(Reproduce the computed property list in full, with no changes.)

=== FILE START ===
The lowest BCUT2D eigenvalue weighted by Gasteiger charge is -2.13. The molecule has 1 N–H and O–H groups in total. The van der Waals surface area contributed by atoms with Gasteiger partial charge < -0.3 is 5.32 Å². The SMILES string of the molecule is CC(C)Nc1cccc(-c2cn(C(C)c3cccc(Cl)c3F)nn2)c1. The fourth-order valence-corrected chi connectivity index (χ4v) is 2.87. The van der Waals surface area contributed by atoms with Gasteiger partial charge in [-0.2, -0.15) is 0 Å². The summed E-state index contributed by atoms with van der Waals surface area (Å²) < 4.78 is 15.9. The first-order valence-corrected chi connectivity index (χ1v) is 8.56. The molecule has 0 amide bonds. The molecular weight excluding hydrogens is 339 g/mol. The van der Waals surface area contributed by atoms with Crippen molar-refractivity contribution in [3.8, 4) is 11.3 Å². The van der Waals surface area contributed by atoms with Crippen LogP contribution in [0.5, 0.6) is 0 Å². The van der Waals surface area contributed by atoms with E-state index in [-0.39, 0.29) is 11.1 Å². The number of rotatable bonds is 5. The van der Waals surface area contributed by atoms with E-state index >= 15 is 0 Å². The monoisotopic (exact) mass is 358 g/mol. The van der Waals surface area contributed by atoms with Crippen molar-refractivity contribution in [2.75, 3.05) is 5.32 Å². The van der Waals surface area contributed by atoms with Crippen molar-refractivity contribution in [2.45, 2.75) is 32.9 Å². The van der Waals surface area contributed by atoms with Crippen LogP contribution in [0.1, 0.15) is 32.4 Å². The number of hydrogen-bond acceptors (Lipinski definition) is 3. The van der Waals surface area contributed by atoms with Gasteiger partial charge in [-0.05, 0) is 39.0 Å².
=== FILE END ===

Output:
The lowest BCUT2D eigenvalue weighted by Gasteiger charge is -2.13. The molecule has 1 N–H and O–H groups in total. The van der Waals surface area contributed by atoms with Gasteiger partial charge < -0.3 is 5.32 Å². The SMILES string of the molecule is CC(C)Nc1cccc(-c2cn(C(C)c3cccc(Cl)c3F)nn2)c1. The fourth-order valence-corrected chi connectivity index (χ4v) is 2.87. The van der Waals surface area contributed by atoms with Gasteiger partial charge in [-0.2, -0.15) is 0 Å². The summed E-state index contributed by atoms with van der Waals surface area (Å²) < 4.78 is 15.9. The first-order valence-corrected chi connectivity index (χ1v) is 8.56. The molecule has 0 amide bonds. The molecular weight excluding hydrogens is 339 g/mol. The van der Waals surface area contributed by atoms with Crippen molar-refractivity contribution in [3.8, 4) is 11.3 Å². The van der Waals surface area contributed by atoms with Crippen LogP contribution in [0.5, 0.6) is 0 Å². The van der Waals surface area contributed by atoms with E-state index in [-0.39, 0.29) is 11.1 Å². The number of rotatable bonds is 5. The van der Waals surface area contributed by atoms with E-state index >= 15 is 0 Å². The monoisotopic (exact) mass is 358 g/mol. The van der Waals surface area contributed by atoms with Crippen molar-refractivity contribution in [2.75, 3.05) is 5.32 Å². The van der Waals surface area contributed by atoms with Crippen molar-refractivity contribution in [2.45, 2.75) is 32.9 Å². The van der Waals surface area contributed by atoms with Crippen LogP contribution in [0.1, 0.15) is 32.4 Å². The number of hydrogen-bond acceptors (Lipinski definition) is 3. The van der Waals surface area contributed by atoms with Gasteiger partial charge in [-0.05, 0) is 39.0 Å².